British public relations tycoon Tim (Lord) Bell is setting up a new venture with global ambitions. But its name, Sans Frontières Associates, is putting a well-known medical charity on edge. “We really hope to be able to talk him out of it,” Polly Markandya, a spokeswoman for Médecins Sans Frontières (MSF), told IRIN.
On Sunday, details emerged of $540 million in US government work for Bell’s former firm, Bell Pottinger. The contracts covered public relations work in Iraq, some of which was designed to mislead, for example by producing fake al-Qaeda videos. The Iraq deal is only the latest addition to Bell Pottinger’s known client list, which has also included Saudi Arabia and Bahrain, countries with which MSF has significant concerns.
Markandya said: "We'd be in the same corridors – us trying to negotiate for humanitarian access and them negotiating PR contracts. It's too close for comfort. Surely, with their creative brains, they can think of another good name for their venture.”
Bell assured IRIN he was going ahead, and brushed aside suggestions that the name was misappropriating the MSF ‘brand’. "It's a name I've used for years,” he said, pointing out that the long-running French TV game show "Jeux Sans Frontières" inspired the choice of the MSF name at its founding in 1971.
If MSF were to make a "sensible enquiry", Bell said he would consider the group’s concerns. However, he insisted there was "no possibility of confusion".
Bell said he picked the name to convey a dual meaning: his venture could operate anywhere in the world and in "any discipline" in the field of communications. The name suits Bell’s aim: to give an impression of covering “the whole gamut of geopolitical communications work".
"Surely, with their creative brains, they can think of another good name for their venture”
It is not uncommon for states engaged in conflict to turn to corporate PR firms to bolster their campaigns. Saudi Arabia pays $40,000 a month to strategic communications outfit MSLGROUP/Qorvis, for example, just one of its lobbying engagements declared under US legislation.
Bell is not alone: in France, more than 1,300 company names include the phrase Sans Frontières, covering anything from wine to greyhounds, and there are hundreds more in Canada, Belgium and the UK. Open data service OpenCorporates lists more than 900 “WIthout Borders” company names, mainly in the United States.
Bérengère Cescau’s job, based in Paris, is to monitor and protect MSF’s legal identity and trademarks. She told IRIN by email that the MSF name and logo is registered in more than 100 countries and territories. It is also logged at the World Intellectual Property Organization.
The NGO’s brand and visual identity, Cescau argues, is part of its toolkit for working in conflict situations in the field: “MSF identification and trademarks are crucial in facilitating our operations”.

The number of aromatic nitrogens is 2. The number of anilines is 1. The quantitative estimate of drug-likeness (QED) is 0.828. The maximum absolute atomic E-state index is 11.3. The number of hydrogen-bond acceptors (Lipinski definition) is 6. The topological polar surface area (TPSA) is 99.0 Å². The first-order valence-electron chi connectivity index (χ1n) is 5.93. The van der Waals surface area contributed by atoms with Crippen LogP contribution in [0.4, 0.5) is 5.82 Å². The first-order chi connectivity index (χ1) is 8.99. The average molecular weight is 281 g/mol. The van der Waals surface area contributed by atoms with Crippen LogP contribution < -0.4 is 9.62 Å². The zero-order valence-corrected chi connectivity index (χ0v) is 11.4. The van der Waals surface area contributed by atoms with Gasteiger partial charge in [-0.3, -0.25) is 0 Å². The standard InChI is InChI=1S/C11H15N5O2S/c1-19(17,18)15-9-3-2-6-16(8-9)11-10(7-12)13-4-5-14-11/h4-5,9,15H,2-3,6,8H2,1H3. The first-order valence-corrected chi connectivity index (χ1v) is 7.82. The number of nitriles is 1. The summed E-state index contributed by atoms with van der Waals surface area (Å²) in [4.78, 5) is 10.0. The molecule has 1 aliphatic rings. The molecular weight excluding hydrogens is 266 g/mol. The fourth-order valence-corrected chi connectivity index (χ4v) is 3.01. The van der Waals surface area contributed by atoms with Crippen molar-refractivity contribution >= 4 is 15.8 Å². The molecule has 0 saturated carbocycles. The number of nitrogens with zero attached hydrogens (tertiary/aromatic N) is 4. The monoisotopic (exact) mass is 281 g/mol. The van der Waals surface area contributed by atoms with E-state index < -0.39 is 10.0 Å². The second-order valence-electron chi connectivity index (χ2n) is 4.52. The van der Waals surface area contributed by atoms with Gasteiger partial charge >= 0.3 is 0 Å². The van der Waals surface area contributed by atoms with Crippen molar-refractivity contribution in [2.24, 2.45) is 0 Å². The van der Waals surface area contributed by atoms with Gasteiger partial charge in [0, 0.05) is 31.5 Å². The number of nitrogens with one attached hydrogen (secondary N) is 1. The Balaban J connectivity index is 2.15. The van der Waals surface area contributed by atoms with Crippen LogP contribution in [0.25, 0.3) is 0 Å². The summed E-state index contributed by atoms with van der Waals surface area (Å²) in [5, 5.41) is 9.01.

Sunday marked the anniversary of the US attack on MSF’s hospital in Kunduz, Afghanistan. Since then, MSF says more than 70 facilities it manages or supports have been hit in military action. MSF International President Joanne Liu told the UN Security Council last week: “The conduct of war today knows no limits.”
Eleanor Davey, author of a history of humanitarianism and the French left, told IRIN that MSF’s image in the West is sometimes seen as an “archetypal” emergency aid organisation, with a “provocative, politically-active, engaged” reputation. She believes that MSF would be well-justified in challenging anything that created risk and might “blur perceptions”. Back in MSF’s earlier days, she recalls, a trademark dispute in 1985 between the original French MSF and its Belgian affiliate ended up in court.
MSF’s brand in the field may be more ambiguous, a 2011 study found. Researchers found: “most of the people consulted still do not make the connection between the acronym MSF, the various translations of the organisation’s name, and the name in French. In Iraqi Kurdistan, for example, some people had not realised that MSF, Médecins Sans Frontières, Doctors Without Borders, and Attûba Bala Huddud (Arabic translation) were one and the same organisation.”
“MSF would challenge the use of ‘Hospitals Without Borders’ or ‘Care Without Borders’, but would unlikely challenge ‘Rabbits Without Borders’”
Cescau said the aid organisation only challenges infringement of its name based on key criteria: “the closer their activities are to those of MSF, the more ‘sensitive’ their activities or mission, and the more visible they are in the public eye, the more likely that MSF will challenge.”
“MSF would challenge the use of ‘Hospitals Without Borders’ or ‘Care Without Borders’, but would unlikely challenge ‘Rabbits Without Borders’,” she explained.
MSF uses persuasion as its first line of defence, Cescau said, adding that 90 percent of cases are settled out of court. She said that MSF had embarked on only two court cases in the last 10 years, without offering further detail.
(TOP PHOTO: MSF staffer shows off his tattoos, Amsterdam, 2016. Photo: IRIN)